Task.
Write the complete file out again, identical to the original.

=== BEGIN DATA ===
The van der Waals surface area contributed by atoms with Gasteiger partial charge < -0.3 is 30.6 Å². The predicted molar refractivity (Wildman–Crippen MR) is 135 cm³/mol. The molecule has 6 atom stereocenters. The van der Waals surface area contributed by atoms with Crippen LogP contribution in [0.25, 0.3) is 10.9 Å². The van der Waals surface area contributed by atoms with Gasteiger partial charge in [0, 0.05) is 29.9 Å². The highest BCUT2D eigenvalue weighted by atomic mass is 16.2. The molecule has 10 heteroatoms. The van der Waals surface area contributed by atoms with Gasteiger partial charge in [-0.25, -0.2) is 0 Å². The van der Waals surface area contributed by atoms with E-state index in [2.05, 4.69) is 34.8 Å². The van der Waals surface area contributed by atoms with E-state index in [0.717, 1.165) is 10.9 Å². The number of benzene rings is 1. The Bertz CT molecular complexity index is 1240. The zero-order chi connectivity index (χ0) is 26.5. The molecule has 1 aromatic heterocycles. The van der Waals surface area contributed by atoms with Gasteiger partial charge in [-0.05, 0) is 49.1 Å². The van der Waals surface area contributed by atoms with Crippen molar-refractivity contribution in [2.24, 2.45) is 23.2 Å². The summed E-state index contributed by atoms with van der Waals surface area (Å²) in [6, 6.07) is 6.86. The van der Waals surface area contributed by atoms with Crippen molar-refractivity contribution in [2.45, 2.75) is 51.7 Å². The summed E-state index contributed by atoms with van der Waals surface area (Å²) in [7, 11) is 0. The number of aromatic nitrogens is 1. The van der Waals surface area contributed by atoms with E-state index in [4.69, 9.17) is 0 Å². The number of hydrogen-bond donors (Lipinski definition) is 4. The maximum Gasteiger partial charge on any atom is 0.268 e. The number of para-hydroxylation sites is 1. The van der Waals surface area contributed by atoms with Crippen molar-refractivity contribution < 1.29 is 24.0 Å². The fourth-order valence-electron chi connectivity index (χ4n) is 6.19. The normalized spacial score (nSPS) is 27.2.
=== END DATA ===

The van der Waals surface area contributed by atoms with Gasteiger partial charge < -0.3 is 30.6 Å². The predicted molar refractivity (Wildman–Crippen MR) is 135 cm³/mol. The molecule has 6 atom stereocenters. The van der Waals surface area contributed by atoms with Crippen LogP contribution in [0.25, 0.3) is 10.9 Å². The van der Waals surface area contributed by atoms with Gasteiger partial charge in [0, 0.05) is 29.9 Å². The highest BCUT2D eigenvalue weighted by atomic mass is 16.2. The molecule has 10 heteroatoms. The van der Waals surface area contributed by atoms with Gasteiger partial charge in [-0.25, -0.2) is 0 Å². The van der Waals surface area contributed by atoms with E-state index in [2.05, 4.69) is 34.8 Å². The van der Waals surface area contributed by atoms with E-state index in [0.717, 1.165) is 10.9 Å². The number of benzene rings is 1. The Bertz CT molecular complexity index is 1240. The zero-order chi connectivity index (χ0) is 26.5. The molecule has 1 aromatic heterocycles. The van der Waals surface area contributed by atoms with Gasteiger partial charge in [-0.05, 0) is 49.1 Å². The van der Waals surface area contributed by atoms with Crippen molar-refractivity contribution in [2.24, 2.45) is 23.2 Å². The summed E-state index contributed by atoms with van der Waals surface area (Å²) in [6, 6.07) is 6.86. The van der Waals surface area contributed by atoms with Crippen molar-refractivity contribution in [2.45, 2.75) is 51.7 Å². The summed E-state index contributed by atoms with van der Waals surface area (Å²) in [7, 11) is 0. The number of aromatic nitrogens is 1. The van der Waals surface area contributed by atoms with E-state index in [4.69, 9.17) is 0 Å². The number of hydrogen-bond donors (Lipinski definition) is 4. The maximum Gasteiger partial charge on any atom is 0.268 e. The number of para-hydroxylation sites is 1. The van der Waals surface area contributed by atoms with Crippen molar-refractivity contribution < 1.29 is 24.0 Å². The fourth-order valence-electron chi connectivity index (χ4n) is 6.19. The normalized spacial score (nSPS) is 27.2.